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Snail farming

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Recently, snail farming has become affordable for the thousands of poor farm families living in the fringes of cities in Cameroon. Snail rearing involves cheap labors and a fresh opportunity is enabling farmers to save these endangered animal species from extinction. Eating snails for meals had long been associated with certain tribes in Cameroon. Consumers prefer snail meat to beef, pork and other regular sources of protein because they are, very nutritious, lean meat, low cholesterol, [provide] a lot of energy and will be prescribed to nursing mothers and malnourished children as affordable source of protein. Snails which were once scavenged in the bushes for food and incomes are now reared in homes. The use of pesticides in many plantation farms across Cameroon is blamed on the decrease in snail production reason why Heifer Cameroon initiated a home base production scheme for the farm families. Today a scarcity in production has precipitated a need to match supply with demand. The development organization Heifer Cameroon has been working with some communities across the south west, littoral and western regions of Cameroon to support the rearing and marketing of snails as part of its efforts to end hunger and unsustainable land use systems in Cameroon.

Dr. Henry Njakoi, a Veterinary doctor and Heifer’s Country Director in Cameroon, says it’s thanks to existing Snail farming technology in neighboring countries, the farmers already have some knowledge of their own to contribute to the effort. So his organization is concentrating on other aspects of training farm families to produce snails, how to create a conducive habitat, provide nutrition, and promote good health and reproduction. “When you provide the right conditions, they actually do multiply and get ready for the market,”Dr, Njakoi explains. Since village farmers lack refrigeration facilities, Heifer International Cameroon teaches other methods of preservation.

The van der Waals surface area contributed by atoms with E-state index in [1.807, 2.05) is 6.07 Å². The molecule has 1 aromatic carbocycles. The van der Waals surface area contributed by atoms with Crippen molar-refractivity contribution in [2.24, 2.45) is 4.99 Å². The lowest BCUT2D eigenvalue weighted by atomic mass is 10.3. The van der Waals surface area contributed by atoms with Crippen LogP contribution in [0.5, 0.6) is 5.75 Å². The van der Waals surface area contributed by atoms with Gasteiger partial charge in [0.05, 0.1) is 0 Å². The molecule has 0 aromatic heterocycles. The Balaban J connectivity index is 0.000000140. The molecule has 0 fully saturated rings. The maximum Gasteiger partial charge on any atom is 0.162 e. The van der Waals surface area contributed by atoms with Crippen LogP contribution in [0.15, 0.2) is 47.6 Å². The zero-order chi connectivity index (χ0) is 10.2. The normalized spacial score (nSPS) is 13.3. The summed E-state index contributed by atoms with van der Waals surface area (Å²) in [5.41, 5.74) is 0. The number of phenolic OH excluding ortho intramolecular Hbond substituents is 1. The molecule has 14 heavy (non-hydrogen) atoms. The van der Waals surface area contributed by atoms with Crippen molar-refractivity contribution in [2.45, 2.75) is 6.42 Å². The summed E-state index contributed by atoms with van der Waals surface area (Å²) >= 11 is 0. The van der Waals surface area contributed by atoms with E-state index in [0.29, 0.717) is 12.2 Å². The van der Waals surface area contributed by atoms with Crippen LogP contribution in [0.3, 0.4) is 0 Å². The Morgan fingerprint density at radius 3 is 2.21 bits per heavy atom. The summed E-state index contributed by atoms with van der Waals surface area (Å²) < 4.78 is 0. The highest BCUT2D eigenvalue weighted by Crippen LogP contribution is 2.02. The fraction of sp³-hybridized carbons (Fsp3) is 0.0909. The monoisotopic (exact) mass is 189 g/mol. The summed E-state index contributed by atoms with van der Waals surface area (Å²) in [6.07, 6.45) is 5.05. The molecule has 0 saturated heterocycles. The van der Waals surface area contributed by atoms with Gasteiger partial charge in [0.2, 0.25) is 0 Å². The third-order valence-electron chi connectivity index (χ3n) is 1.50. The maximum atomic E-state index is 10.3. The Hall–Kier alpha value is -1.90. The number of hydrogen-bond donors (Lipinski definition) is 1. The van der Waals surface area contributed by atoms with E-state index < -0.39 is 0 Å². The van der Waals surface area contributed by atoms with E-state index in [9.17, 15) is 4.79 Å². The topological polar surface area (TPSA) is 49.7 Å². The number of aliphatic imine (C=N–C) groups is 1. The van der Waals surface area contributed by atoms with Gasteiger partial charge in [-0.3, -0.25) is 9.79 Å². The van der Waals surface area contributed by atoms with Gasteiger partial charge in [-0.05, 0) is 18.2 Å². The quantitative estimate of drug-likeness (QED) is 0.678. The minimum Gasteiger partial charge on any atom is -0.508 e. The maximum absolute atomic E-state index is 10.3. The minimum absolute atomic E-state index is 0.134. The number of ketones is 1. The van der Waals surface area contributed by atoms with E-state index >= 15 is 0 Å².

Heifer International Cameroon is also involved in the mentoring of farm families on integrated Agriculture. During this rigorous capacity building workshops the farmers are motivated with food crop seeds and farm inputs as a Heifer International Cameroon gift to enable them put their new skills into action. These seeds provide food crops for the farmers as well as feed for the animals they rear. In areas where the farm families have only starch to eat the snail meat provide a source of alternative income and protein for the families, thereby enabling them to afford a balance diet. Many farmer common initiative groups have benefitted from these initiatives to boast their community snail farming projects. The impact has being positive change that has reverberated through these groups in to their homes. Some are still negotiating with the development organization to benefit from their assistance, while others are in the first face of enjoying the largesse.

Pauline Boni Nkenfac 43, is a highly spirited woman. Pauline lives with her husband and ten children in the town of Melong in the littoral region. Pauline is a female tradi-practitioner who before receiving training on snail rearing and processing from Heifer Cameroon through Groupe d’Initiative Commune Promotrice in 2007 had very limited knowledge of how to keep snails. Heifer Cameroon’s gifts of 1500 adult snails to Pauline and group members after a mentoring training helped, to develop her insatiable appetite for her healing feat. Rearing snail’s enhanced the woman’s ability to use the snail by-products for the treatment of headache, stomach disorder, eye defects, back pain, ears problems and dizziness. Pauline demonstrating how she administered treatment narrated “Burn the (shells) in the hot fire to make it dry, grind on a stone to ensure it turns in to powder form, and at this point mix with palm oil for the treatment of stomach ache and back pain, repeat this as many times as possible” she said. Pauline makes a monthly income of 120$ from the treatment of patients in her community and beoynd with snail by products Pauline has also prescribed a meal of snail meat as a panacea to attract good sleep for those who suffer from lack of sleep or dizziness in her community. Today Pauline is a source of inspiration to other women and men in her community. Agnes Epite a mother of five kids live in the outskirt of kumba, in the south west region of Cameroon. Like almost every woman in her community received a medical doctor’s advice to eat snail meat during pregnancy and after being delivered of her bouncing baby had this to say “I ate snail meat and had a lot of strength and delivered of my baby safely unlike in the past when I endured a lot of pain during labor”. Many farmers who suffer from dehydration as a result of ill health consume snails meat as a means to regain their strength.